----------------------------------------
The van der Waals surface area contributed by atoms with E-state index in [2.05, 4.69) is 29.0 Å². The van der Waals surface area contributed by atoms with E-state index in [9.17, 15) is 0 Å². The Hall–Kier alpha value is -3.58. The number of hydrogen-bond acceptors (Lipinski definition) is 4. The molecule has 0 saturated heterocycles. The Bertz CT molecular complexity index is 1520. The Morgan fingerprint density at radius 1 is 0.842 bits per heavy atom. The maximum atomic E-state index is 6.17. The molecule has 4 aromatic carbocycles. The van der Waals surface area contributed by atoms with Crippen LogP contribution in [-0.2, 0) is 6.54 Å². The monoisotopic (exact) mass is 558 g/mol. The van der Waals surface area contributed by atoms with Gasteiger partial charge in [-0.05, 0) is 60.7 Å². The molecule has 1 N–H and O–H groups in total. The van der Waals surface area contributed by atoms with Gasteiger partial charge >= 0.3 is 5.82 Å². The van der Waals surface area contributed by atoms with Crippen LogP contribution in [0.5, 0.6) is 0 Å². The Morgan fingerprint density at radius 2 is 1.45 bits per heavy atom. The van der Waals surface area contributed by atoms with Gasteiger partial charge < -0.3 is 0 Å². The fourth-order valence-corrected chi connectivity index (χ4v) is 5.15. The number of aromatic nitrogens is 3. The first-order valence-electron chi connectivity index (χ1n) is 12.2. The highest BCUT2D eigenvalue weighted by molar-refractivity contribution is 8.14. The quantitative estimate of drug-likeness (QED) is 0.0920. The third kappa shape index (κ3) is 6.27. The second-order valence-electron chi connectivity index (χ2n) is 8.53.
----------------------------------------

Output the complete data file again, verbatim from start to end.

The van der Waals surface area contributed by atoms with E-state index in [2.05, 4.69) is 29.0 Å². The van der Waals surface area contributed by atoms with E-state index in [9.17, 15) is 0 Å². The Hall–Kier alpha value is -3.58. The number of hydrogen-bond acceptors (Lipinski definition) is 4. The molecule has 0 saturated heterocycles. The Bertz CT molecular complexity index is 1520. The Morgan fingerprint density at radius 1 is 0.842 bits per heavy atom. The maximum atomic E-state index is 6.17. The molecule has 4 aromatic carbocycles. The van der Waals surface area contributed by atoms with Crippen LogP contribution in [-0.2, 0) is 6.54 Å². The monoisotopic (exact) mass is 558 g/mol. The van der Waals surface area contributed by atoms with Gasteiger partial charge in [-0.05, 0) is 60.7 Å². The molecule has 1 N–H and O–H groups in total. The van der Waals surface area contributed by atoms with Gasteiger partial charge >= 0.3 is 5.82 Å². The van der Waals surface area contributed by atoms with Crippen LogP contribution in [0.5, 0.6) is 0 Å². The Morgan fingerprint density at radius 2 is 1.45 bits per heavy atom. The van der Waals surface area contributed by atoms with Gasteiger partial charge < -0.3 is 0 Å². The fourth-order valence-corrected chi connectivity index (χ4v) is 5.15. The number of aromatic nitrogens is 3. The first-order valence-electron chi connectivity index (χ1n) is 12.2. The highest BCUT2D eigenvalue weighted by molar-refractivity contribution is 8.14. The quantitative estimate of drug-likeness (QED) is 0.0920. The third kappa shape index (κ3) is 6.27. The second-order valence-electron chi connectivity index (χ2n) is 8.53.